'Visionary Art' is a term used to describe art that is created by people who use ordinary media to express their own intensely personal ideas about life. This museum has assembled a wonderful collection of this very Visionary art. Since Visionary artists generally lack formal training, and work outside of established art traditions, their works are as bold, innovative and inspirational as the visions that spawned them. Children under six years of age are free.
The sight of the American flag flying over Fort McHenry inspired Francis Scott Key to pen the 'Star Spangled Banner'. The fort is best known for the part it played during the War of 1812, successfully holding off an attack by the British Navy. When Scott Key saw the flag still flying over the fort after surviving the attack, he wrote the poem that became the national anthem. Today, the fort is a National Historic Park. The restored barracks hold exhibits of military and historical artifacts and a well-kept trail runs along the water's edge, affording spectacular views of ships entering and leaving the busy harbor.
This 173-acre (70 hectares) woodland park in the heart of Baltimore offers nature lovers a respite from the noise and congestion of the city. Formerly an estate, the home and grounds are open to visitors today and include a horticultural reference library, a bird and nature museum and a gift shop. The grounds include formal and woodland gardens and trails. Throughout the year, symposiums, workshops and exhibits on a variety of horticultural-related subjects are held.
The soul of this museum is its spacious wing dedicated to Modern Art masters like Rothko, de Kooning, Pollock and their contemporaries. The museum has the second largest private collection of Andy Warhol's works. It also features Oceanic and American Indian art, a sizable Old Masters collection and a beautiful sculpture garden. The BMA is also home to the Cone collection, which is a treasury of Early Modern masterpieces.
The historic vessels and landmarks of this museum bring to life the history of American naval power. The US Coast Guard Cutter Taney (surviving warship in Pearl Harbor), USS Torsk (fired last two torpedoes in World War II), the lightship Chesapeake (served as floating lighthouse for 40 years) and the Seven Foot Knoll Lighthouse (helped sailors navigate Chesapeake Bay for more than 100 years) all played a vital and heroic role in US military war and peacekeeping. Special student programs are also available at Historic Ships in Baltimore.
Housed in the renovated American Can Co., the Chesapeake Wine Co. offers tastings every Tuesday beginning at 7p. Each tasting features about eight wines that share a common theme, accompanied by bread and cheese. On occasion, a local restaurant will offer food. After the tasting, you can buy the wines that were featured at discounted prices. Chesapeake also offers the chance to learn about your favorite wine. During each class, students taste six to eight wines and hear about their history. Reservations are required.
Housed inside a beautiful structure inside the Johns Hopkins University campus, the George Peabody Library stocks a magnificent collection of over 300,000 books. The library was initiated in 1860 with an aim to provide latest literary material covering all branches of knowledge except law and medicine. These books, mostly belonging to the 18th and the 19th Century, provide perfect research material covering British art and architecture, History of America, Biographies, English and American literature as well as Greek and Latin classics and an exploration section for exclusive collection of maps. A majestic place for book lovers, the place is often referred to as the 'Cathedral of Books'. Visit the university website for library catalog and event updates.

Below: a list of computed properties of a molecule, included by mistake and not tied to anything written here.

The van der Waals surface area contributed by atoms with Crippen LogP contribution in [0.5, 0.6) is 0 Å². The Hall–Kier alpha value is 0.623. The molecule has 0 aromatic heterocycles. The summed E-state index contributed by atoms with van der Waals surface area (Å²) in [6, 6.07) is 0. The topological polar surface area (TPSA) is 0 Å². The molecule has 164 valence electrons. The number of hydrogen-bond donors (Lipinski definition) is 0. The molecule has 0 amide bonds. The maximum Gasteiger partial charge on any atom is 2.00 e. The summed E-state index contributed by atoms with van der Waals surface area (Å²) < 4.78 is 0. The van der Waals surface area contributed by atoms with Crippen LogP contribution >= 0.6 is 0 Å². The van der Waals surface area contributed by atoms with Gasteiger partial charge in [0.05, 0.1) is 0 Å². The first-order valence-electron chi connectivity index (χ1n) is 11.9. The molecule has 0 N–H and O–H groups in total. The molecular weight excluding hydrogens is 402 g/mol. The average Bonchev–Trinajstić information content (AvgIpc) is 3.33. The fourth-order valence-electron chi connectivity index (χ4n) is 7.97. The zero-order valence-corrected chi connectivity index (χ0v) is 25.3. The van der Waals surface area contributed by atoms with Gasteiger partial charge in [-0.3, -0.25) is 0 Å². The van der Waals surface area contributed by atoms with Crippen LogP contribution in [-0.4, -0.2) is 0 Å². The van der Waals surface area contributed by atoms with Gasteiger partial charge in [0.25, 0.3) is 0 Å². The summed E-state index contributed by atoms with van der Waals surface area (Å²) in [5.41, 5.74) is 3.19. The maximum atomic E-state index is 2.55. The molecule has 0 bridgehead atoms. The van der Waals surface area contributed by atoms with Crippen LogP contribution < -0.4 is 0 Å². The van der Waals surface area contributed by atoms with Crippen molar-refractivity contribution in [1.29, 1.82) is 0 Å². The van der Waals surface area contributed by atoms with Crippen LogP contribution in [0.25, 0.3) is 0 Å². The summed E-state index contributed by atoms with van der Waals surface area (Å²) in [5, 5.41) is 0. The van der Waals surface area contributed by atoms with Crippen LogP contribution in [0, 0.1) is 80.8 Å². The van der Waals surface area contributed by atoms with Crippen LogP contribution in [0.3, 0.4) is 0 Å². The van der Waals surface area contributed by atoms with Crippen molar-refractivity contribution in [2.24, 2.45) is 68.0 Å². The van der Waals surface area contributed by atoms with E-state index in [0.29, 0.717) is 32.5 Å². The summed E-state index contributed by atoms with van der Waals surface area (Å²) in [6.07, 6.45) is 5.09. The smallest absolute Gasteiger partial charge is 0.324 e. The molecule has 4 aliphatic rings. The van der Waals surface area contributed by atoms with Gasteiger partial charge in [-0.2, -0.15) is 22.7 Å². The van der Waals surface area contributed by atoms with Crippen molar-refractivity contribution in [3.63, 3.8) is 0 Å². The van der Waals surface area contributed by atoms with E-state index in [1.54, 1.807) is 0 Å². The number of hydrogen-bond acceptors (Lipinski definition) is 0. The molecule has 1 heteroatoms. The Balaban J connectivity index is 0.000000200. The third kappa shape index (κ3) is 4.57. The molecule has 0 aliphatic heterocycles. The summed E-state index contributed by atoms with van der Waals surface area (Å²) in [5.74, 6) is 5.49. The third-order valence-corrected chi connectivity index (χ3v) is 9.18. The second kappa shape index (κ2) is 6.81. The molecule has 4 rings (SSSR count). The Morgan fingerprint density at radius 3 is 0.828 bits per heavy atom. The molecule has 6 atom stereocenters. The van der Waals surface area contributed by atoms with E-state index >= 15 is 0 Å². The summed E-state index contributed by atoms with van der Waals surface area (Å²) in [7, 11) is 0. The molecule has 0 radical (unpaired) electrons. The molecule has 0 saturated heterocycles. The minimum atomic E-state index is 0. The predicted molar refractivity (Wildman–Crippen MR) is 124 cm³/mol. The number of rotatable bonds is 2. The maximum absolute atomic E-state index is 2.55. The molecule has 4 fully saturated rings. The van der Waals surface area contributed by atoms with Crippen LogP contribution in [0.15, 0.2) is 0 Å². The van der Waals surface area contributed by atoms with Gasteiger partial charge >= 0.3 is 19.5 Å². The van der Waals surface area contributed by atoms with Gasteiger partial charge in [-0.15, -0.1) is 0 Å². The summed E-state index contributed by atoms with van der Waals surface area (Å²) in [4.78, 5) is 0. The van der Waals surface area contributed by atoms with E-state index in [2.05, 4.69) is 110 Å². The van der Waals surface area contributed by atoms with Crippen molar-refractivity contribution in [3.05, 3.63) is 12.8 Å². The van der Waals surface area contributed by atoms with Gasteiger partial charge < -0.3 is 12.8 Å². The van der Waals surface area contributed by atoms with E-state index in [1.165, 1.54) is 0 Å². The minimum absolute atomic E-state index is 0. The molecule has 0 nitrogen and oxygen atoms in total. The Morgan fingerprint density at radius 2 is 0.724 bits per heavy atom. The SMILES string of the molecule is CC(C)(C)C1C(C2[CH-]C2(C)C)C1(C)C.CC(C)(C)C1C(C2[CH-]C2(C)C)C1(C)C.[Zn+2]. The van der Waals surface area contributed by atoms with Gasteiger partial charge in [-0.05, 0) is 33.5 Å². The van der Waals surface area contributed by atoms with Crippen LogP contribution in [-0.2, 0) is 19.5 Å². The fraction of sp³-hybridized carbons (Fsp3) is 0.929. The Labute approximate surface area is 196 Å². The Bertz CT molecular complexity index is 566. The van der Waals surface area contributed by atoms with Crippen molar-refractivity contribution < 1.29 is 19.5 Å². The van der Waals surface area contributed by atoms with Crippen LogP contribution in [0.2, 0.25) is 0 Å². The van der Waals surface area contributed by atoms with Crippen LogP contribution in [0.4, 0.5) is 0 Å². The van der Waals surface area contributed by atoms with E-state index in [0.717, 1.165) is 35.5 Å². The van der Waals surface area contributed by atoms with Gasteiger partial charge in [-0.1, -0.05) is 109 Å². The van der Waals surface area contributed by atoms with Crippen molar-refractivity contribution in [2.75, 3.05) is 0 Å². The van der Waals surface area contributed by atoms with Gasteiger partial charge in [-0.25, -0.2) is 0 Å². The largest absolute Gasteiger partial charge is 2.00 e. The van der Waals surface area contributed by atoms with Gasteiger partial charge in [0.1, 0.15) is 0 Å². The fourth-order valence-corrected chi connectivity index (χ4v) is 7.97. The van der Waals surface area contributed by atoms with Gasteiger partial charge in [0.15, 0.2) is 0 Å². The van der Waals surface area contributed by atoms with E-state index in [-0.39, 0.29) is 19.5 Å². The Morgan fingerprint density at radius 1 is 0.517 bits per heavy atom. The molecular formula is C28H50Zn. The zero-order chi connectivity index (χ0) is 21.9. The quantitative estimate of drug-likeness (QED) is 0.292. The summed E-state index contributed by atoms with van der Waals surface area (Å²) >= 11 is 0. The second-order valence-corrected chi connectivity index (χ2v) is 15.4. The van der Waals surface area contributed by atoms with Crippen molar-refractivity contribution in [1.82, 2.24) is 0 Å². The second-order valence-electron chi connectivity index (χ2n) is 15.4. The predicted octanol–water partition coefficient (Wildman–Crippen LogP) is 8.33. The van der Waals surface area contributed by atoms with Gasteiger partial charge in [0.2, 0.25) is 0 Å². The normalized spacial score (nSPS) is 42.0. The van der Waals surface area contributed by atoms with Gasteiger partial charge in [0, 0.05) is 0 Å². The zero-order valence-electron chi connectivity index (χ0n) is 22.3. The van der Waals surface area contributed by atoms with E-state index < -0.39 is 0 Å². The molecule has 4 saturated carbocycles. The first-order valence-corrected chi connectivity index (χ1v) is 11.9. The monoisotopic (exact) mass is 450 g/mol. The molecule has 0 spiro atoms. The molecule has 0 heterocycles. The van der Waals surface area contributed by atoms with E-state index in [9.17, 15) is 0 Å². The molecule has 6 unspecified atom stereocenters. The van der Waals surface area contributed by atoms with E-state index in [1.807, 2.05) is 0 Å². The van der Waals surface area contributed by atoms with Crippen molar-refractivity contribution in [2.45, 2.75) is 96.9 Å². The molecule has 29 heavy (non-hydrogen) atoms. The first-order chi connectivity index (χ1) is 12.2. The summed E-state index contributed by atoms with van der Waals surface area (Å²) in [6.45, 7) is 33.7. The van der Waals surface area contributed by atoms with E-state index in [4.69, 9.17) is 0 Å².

This historic home was labeled as a historic site in 1973. Elizabeth Ann Seton, the original owner of the home, was the first American-born woman to be canonized by the Catholic Church. She founded the first order of nuns in the United States in the 19th century and was also responsible for founding one of the nation's first parochial schools in Baltimore. The house was named a historical site after nine years of renovations starting in 1963. Furniture and artifacts from the 19th century are still displayed in the home, which is open to the public on weekends and by appointment.
Mystic Whaler, which was built in 1967, underwent a touch up in 1993 and was fitted with the best navigational equipment. Spend a day or three beautiful days under its pretty white sails, cruising along the blue waters of the Thames River. Watch the beautiful structures of the Fort Griswold, Fort Thrumbull and the Ledge Lighthouse as you slide over the waters. Food doesn't take a back seat—the meals served are delicious! Enjoy these scenic views and the cool breeze under the sober sun—cruises run right from late September until mid October. Advance booking is advisable as it accommodates only 34 people.
This thirty-eight year old collection dating from 1800 to 1950 features over forty antique dolls houses, kitchens, shops, theaters and castles. The collection also features an Apothecary Shop with antique toiletry and pharmaceutical items. Age old candy and cigar boxes and bottles are also on display. Something that makes this collection even more unique is that all these pieces of antique toys are hand-crafted. This place is a delight for children and adults alike.
Located in the historic Jonestown, the 234 feet tall brick tower was, at one time the tallest structure in the country. The tower was designed by Jacob Wolfe and was functional between 1828 and 1892. It was used to make shot balls of lead, which were required in firearms. In 1972, it was declared as a national historic landmark. Come and have a look at this interesting structure, the walls of which are 4.5 feet thick!